King penguins are in deep trouble if nothing is done to constrain climate change, researchers say.
The scientists have assessed the birds’ fragmented population in the Southern Ocean and concluded that some island strongholds will become unsustainable.
The problem is the continued movement away from key nesting sites of the penguins’ favoured foraging grounds.
And as the climate warms further, food will simply become too distant for many birds to fetch for their chicks.
“Our work shows that almost 70% of king penguins – about 1.1 million breeding pairs – will have to relocate or disappear before the end of the century because of greenhouse gas emissions,” said Dr Céline Le Bohec from the French National Centre for Scientific Research (CNRS) and the University of Strasbourg.
Her team has just published its findings in the journal Nature Climate Change.
The group has looked at the particular requirements of the king penguin and how shifts in the environment might affect the species’ breeding success in the coming decades.
It is a mixture of climate modelling but also uses genetics to understand population history, as well.
The second largest of the 17 penguin species, Aptenodytes patagonicus are finicky about where they base themselves, preferring sub-antarctic islands that are free of sea-ice and that have smooth sandy or pebble beaches on which to rear chicks.
But they also need a good supply of fish and squid, and in the Southern Ocean this is to be found along a feature known as the Antarctic Polar Front (APF).
It is a nutrient-rich upwelling that supports abundant prey for the hungry predator.
The issue is that the APF is heading poleward, and if global temperatures continue to rise as expected, the front is likely eventually to move out of the range of many foraging king penguins, the research suggests.
Seven hundred kilometres is about the limit at which the birds can travel and not expose their chicks to starvation back at the nest.
“Marion and Prince Edward islands, and Crozet island will have the biggest difficulty in the next 50 years, I would say. These are major population centres,” Dr Le Bohec told BBC News. “But if we continue with the addition of greenhouse gases then Kerguelen, Falkland and Tierra del Fuego islands will also have difficulty.”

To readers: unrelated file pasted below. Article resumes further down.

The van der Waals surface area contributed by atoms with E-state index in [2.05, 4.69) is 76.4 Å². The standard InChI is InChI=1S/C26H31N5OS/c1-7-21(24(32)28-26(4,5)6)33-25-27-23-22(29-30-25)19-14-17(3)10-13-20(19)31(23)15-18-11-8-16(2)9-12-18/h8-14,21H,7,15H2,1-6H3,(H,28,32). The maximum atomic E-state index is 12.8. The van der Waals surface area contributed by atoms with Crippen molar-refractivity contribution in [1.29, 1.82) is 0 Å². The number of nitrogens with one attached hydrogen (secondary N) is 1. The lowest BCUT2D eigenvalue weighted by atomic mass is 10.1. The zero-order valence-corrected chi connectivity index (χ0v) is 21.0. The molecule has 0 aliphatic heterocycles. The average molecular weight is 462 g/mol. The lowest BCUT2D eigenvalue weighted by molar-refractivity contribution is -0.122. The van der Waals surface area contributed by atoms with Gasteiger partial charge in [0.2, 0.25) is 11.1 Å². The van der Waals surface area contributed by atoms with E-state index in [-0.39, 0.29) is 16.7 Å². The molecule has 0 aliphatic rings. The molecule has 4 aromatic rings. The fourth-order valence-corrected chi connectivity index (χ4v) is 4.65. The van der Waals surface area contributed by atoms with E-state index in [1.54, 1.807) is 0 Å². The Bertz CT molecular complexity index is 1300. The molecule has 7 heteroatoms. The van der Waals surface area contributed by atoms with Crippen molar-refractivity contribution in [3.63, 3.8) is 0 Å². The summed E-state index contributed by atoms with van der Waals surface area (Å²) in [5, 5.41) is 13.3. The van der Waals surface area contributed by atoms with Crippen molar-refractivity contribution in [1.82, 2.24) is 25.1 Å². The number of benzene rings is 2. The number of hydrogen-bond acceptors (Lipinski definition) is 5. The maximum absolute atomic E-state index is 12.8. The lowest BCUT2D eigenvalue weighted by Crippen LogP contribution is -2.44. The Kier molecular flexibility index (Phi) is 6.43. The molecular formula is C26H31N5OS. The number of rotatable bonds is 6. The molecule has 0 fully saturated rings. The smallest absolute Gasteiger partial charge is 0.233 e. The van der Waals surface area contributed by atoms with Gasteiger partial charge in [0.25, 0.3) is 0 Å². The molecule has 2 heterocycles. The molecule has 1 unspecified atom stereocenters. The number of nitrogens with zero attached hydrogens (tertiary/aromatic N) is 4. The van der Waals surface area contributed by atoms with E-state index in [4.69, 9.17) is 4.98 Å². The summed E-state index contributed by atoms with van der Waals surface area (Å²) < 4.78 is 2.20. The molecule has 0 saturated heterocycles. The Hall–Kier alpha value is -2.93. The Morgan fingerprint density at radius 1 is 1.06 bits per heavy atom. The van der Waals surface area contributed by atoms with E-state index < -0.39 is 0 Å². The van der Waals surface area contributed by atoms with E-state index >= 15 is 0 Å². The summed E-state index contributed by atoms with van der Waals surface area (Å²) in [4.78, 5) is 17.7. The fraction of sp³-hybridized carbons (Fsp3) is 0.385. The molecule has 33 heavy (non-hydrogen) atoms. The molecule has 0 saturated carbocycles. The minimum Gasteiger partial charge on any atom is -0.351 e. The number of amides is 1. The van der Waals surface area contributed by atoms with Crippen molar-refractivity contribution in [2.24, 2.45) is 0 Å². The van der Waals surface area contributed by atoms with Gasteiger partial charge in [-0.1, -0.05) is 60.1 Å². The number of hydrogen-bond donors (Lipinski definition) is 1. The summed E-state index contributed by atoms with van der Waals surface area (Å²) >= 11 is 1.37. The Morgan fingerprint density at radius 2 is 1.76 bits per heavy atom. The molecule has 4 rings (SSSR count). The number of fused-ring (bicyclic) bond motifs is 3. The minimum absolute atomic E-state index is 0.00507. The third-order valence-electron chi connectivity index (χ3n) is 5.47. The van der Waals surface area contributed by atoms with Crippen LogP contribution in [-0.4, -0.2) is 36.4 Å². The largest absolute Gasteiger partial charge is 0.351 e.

By analysing the genetics of the birds, the scientists can see that king penguins have suffered population crashes in the past, most notably about 20,000 years ago when colder conditions extended the sea-ice much further to the north than it is today.
So there is evidence that the birds can bounce back, and the team’s modelling indicates that they will very probably try to adapt to their changing circumstances by colonisation Bouvet Island, and by increasing their numbers on Heard and South Georgia islands, which should benefit from improved foraging conditions as the AFP edges ever poleward.
“The problem is the pace of change. It is really very fast, and that will make it hard for the penguins to adapt,” said Dr Le Bohec.
Commenting on the study, Dr Norman Ratcliffe from the British Antarctic Survey confirmed that shifts in the APF were a very important factor for king penguins.
Independent tracking and breeding success data from Crozet and Kerguelen showed that the birds failed to breed in those years when the front temporarily moved too far south, he told BBC News.
“Long-term projections of the type presented here are always crude caricatures but I like this study because it does take a more mechanistic approach based on the known habitat requirements of the species rather than using a more traditional and simplistic thermal envelope model,” he said.
“For the time-being we know king penguin populations are still increasing across their range, probably due to them recovering from hunting pressure during the sealing era.
“So while it is possible that reduced accessibility of foraging habitat might cause loss of northern colonies in the future, there is no evidence that we have yet reached a tipping point at which this occurs.”
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